Us

Jordan Peele certainly knows how to command your attention immediately. Us begins with some on-screen text about how there are thousands of miles of abandoned underground tunnels in the United States, then moves on to a TV commercial for the 1986 Hands Across America event. You have no idea what either has to do with anything, but you can't wait to find out. Peele is tantalizing the audience for the experience about to unfold. Anyone who thought it was a fluke that the comedian could make a great horror movie like Get Out will have their doubts dispelled by this magnificently original follow-up.

Lupita Nyong'o and Winston Duke play Adelaide and Gabe Wilson. They head out to their summer home with children Zora (Shahadi Wright Joseph) and Jason (Evan Alex). While there, the family makes a short side trip to a Santa Cruz beach to meet up with friends Kitty and Josh Tyler (Elisabeth Moss and Tim Heidecker). It's the same beach where Adelaide had a traumatic incident occur as a child. Upon returning home that night, the Wilsons are terrorized by their doppelgangers. Their presence seems to have something to do with that beach.

That's all you need to know right now, except that, yes, underground tunnels and Hands Across America eventually factor in.

Much like Get Out, Us works on two levels – a fact that's incredibly apt in this particular instance. As a horror movie, it offers a lot of expertly-crafted chills. The doppelgangers are legitimately creepy. They look like the Wilsons, but behave much more brutally and mostly communicate in grunts. The exception is Red (Adelaide's mirror image), who communicates in a guttural voice that conveys deep menace. Whenever they show up, dressed in red and brandishing large pairs of scissors, the threat feels real. Peele keeps you guessing as to who they are and what they want, right up until the final minutes.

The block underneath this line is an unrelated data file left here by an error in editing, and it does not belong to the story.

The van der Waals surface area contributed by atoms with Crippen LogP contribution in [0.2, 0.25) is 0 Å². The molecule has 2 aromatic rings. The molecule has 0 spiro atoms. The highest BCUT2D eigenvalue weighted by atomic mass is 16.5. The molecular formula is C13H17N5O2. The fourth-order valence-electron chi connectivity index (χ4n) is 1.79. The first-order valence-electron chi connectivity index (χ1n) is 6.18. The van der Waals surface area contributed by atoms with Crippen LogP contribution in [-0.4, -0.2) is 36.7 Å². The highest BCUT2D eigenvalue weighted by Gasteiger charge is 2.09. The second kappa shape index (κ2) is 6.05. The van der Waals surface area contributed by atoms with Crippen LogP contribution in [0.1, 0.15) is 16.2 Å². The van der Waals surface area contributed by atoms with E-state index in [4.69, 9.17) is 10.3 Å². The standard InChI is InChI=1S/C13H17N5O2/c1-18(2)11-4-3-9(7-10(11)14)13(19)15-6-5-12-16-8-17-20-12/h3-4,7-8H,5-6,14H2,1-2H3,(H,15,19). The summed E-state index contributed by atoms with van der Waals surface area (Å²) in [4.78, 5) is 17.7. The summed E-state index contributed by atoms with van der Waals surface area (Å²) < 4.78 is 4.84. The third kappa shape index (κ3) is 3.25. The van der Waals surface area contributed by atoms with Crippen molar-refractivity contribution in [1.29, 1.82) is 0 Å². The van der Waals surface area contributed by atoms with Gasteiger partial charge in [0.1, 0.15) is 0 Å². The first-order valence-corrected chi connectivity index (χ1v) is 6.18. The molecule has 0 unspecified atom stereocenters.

That leads directly to the other level, which has more than a hint of social commentary. Us is very much about the duality of the United States (Us, get it?). To specify how would reveal far too many details best left discovered for oneself. What can safely be said is that America has always had its divisions – racial, economic, political, and so on. Peele uses his tale to say something about that. His ultimate statement is provocative in the best possible way, ensuring that you think about the movie's ideas long after it's over.

The last five minutes of Us are the most shocking. To be honest, when the story makes a real Twilight Zone-y twist, I initially felt disappointed because it didn't appear to add up. Too much stuff seemed unexplained or to be negated by other things that occurred previously. Then a funny thing happened. In pondering everything further, it became clear that the various elements actually do fit together, and quite nicely. Us is a rich film with many clues scattered along the way. You may need to see it a couple times to pick up all of them, but they're there. Once the details have had time to be digested, the bigger picture snaps into place in a fascinating manner.

Every single one of the actors does first-rate work. Lupita Nyong'o is the standout, though. She plays two characters who are different sides of the same coin, giving each her own distinct personality. The actress is unexpectedly good as Red, creating a shiver-worthy character who may haunt your dreams. This is a hall-of-fame horror performance that stands alongside Mia Farrow in Rosemary's Baby, Toni Collette in Hereditary, and other game-changers.

Us is stylish, scary, and substantive, with a powerhouse third act. After just two films, Jordan Peele has established himself as perhaps the most vital horror director of the present era.


out of four

Us is rated R for violence/terror, and language. The running time is 1 hour and 56 minutes.